The Phenomenological Foundations for Methodology Ii: Experimental Phenomenological Psychology.Wayne K. Andrew - 1986 - Journal of Phenomenological Psychology 17 (1):77-97.
  26.  16
    Theoretical unity: The case of the standard model.Andrew Wayne - 1996 - Perspectives on Science 4 (4):391-407.
    What does it mean to say that a scientific theory is unified? Prominent attempts by John Watkins, Philip Kitcher, and Margaret Morrison to answer this question face serious difficulties, and many analysts of science remain pessimistic about the possibility of ever rendering precise or explaining what theoretical unity consists in. This paper gives grounds for optimism, offering a novel account of the concept of unification. This account is tested against a detailed study of the standard model in contemporary high-energy physics, (...)
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  27.  15
    Ontological Aspects of Quantum Field Theory.Meinard Kuhlmann, Holger Lyre & Andrew Wayne (eds.) - 2002 - Singapore: World Scientific.
    Quantum field theory provides the framework for many fundamental theories in modern physics, and over the last few years there has been growing interest in its historical and philosophical foundations. This anthology on the foundations of QFT brings together 15 essays by well-known researchers in physics, the philosophy of physics, and analytic philosophy.Many of these essays were first presented as papers at the conference?Ontological Aspects of Quantum Field Theory?, held at the Zentrum fr interdisziplin„re Forschung, Bielefeld, Germany. The essays contain (...)
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  28. Emergence in physics.Andrew Wayne & Michal Arciszewski - 2009 - Philosophy Compass 4 (5):846-858.
    This paper begins by tracing interest in emergence in physics to the work of condensed matter physicist Philip Anderson. It provides a selective introduction to contemporary philosophical approaches to emergence. It surveys two exciting areas of current work that give good reason to re-evaluate our views about emergence in physics. One area focuses on physical systems wherein fundamental theories appear to break down. The other area is the quantum-to-classical transition, where some have claimed that a complete explanation of the behaviors (...)
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  29.  69
    Causal Relations and Explanatory Strategies in Physics.Andrew Wayne - 2015 - International Studies in the Philosophy of Science 29 (1):75-89.
    Many philosophers now regard causal approaches to explanation as highly promising, even in physics. This is due in large part to James Woodward's influential argument that a wide variety of scientific explanations are causal, based on his interventionist approach to causation. This article argues that some derivations describing causal relations and satisfying Woodward's criteria for causal explanation fail to be explanatory. Further, causal relations are unnecessary for a range of explanations, widespread in physics, involving highly idealized models. These constitute significant (...)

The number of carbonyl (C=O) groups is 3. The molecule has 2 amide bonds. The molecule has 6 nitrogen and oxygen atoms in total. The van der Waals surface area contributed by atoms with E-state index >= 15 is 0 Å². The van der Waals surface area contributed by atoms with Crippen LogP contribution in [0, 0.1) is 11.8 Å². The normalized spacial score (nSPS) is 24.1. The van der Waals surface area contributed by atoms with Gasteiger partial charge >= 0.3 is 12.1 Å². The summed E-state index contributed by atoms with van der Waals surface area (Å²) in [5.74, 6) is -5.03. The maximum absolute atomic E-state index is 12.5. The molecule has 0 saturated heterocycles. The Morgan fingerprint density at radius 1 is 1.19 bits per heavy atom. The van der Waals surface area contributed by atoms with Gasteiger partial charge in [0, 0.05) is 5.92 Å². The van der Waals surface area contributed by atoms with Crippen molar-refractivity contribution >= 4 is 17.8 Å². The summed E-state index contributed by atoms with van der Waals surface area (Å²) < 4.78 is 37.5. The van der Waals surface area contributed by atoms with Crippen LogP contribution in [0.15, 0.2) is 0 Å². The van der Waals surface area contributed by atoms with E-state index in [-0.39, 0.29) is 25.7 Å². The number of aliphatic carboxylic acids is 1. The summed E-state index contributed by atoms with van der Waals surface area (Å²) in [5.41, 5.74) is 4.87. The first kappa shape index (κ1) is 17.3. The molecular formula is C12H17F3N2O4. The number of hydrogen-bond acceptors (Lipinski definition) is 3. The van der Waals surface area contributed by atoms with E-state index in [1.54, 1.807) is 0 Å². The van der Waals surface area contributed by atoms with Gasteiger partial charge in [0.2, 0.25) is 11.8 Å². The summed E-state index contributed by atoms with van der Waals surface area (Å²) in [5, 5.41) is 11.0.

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  30.  40
    Point-particle explanations: the case of gravitational waves.Andrew Wayne - 2017 - Synthese:1-21.
    This paper explores the role of physically impossible idealizations in model-based explanation. We do this by examining the explanation of gravitational waves from distant stellar objects using models that contain point-particle idealizations. Like infinite idealizations in thermodynamics, biology and economics, the point-particle idealization in general relativity is physically impossible. What makes this case interesting is that there are two very different kinds of models used for predicting the same gravitational wave phenomena, post-Newtonian models and effective field theory models. The paper (...)
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  31.  14
    Point-particle explanations: the case of gravitational waves.Andrew Wayne - 2019 - Synthese 196 (5):1809-1829.
    This paper explores the role of physically impossible idealizations in model-based explanation. We do this by examining the explanation of gravitational waves from distant stellar objects using models that contain point-particle idealizations. Like infinite idealizations in thermodynamics, biology and economics, the point-particle idealization in general relativity is physically impossible. What makes this case interesting is that there are two very different kinds of models used for predicting the same gravitational wave phenomena, post-Newtonian models and effective field theory models. The paper (...)
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  32.  6
    Philosophy of Biology, Psychology, and Neuroscience-Conceptual Foundations of Field Theories in Physics-Mathematics and Reality: Two Notions of Spacetime in the Analytic and Constructionist Views.Andrew Wayne & Sunny Y. Auyang - 2000 - Philosophy of Science 67 (3):S482-S494.